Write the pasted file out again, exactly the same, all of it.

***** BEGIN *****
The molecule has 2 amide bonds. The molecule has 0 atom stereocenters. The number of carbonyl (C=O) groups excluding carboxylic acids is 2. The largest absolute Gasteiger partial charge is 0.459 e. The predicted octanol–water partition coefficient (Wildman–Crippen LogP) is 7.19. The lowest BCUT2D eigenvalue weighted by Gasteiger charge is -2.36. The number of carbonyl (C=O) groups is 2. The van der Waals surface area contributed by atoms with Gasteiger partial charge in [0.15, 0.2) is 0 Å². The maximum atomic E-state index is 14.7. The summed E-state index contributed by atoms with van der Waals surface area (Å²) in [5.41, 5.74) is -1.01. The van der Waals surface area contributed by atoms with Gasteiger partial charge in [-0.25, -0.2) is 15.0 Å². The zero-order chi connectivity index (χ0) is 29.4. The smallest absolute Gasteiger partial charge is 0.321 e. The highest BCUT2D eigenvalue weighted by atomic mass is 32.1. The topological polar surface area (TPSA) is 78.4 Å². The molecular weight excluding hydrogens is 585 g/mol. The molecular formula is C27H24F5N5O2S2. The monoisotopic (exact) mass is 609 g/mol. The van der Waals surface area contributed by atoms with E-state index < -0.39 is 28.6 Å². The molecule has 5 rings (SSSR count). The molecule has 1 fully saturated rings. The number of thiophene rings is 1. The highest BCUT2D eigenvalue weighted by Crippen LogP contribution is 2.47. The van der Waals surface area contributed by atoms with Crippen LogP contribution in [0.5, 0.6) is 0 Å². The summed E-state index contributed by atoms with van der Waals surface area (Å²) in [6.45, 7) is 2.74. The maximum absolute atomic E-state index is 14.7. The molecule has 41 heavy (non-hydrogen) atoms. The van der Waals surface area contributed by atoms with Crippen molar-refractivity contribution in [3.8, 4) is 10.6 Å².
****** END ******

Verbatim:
The molecule has 2 amide bonds. The molecule has 0 atom stereocenters. The number of carbonyl (C=O) groups excluding carboxylic acids is 2. The largest absolute Gasteiger partial charge is 0.459 e. The predicted octanol–water partition coefficient (Wildman–Crippen LogP) is 7.19. The lowest BCUT2D eigenvalue weighted by Gasteiger charge is -2.36. The number of carbonyl (C=O) groups is 2. The van der Waals surface area contributed by atoms with Gasteiger partial charge in [0.15, 0.2) is 0 Å². The maximum atomic E-state index is 14.7. The summed E-state index contributed by atoms with van der Waals surface area (Å²) in [5.41, 5.74) is -1.01. The van der Waals surface area contributed by atoms with Gasteiger partial charge in [-0.25, -0.2) is 15.0 Å². The zero-order chi connectivity index (χ0) is 29.4. The smallest absolute Gasteiger partial charge is 0.321 e. The highest BCUT2D eigenvalue weighted by atomic mass is 32.1. The topological polar surface area (TPSA) is 78.4 Å². The molecular weight excluding hydrogens is 585 g/mol. The molecular formula is C27H24F5N5O2S2. The monoisotopic (exact) mass is 609 g/mol. The van der Waals surface area contributed by atoms with E-state index < -0.39 is 28.6 Å². The molecule has 5 rings (SSSR count). The molecule has 1 fully saturated rings. The number of thiophene rings is 1. The highest BCUT2D eigenvalue weighted by Crippen LogP contribution is 2.47. The van der Waals surface area contributed by atoms with Crippen LogP contribution in [0.5, 0.6) is 0 Å². The summed E-state index contributed by atoms with van der Waals surface area (Å²) in [6.45, 7) is 2.74. The maximum absolute atomic E-state index is 14.7. The molecule has 41 heavy (non-hydrogen) atoms. The van der Waals surface area contributed by atoms with Crippen molar-refractivity contribution in [3.8, 4) is 10.6 Å².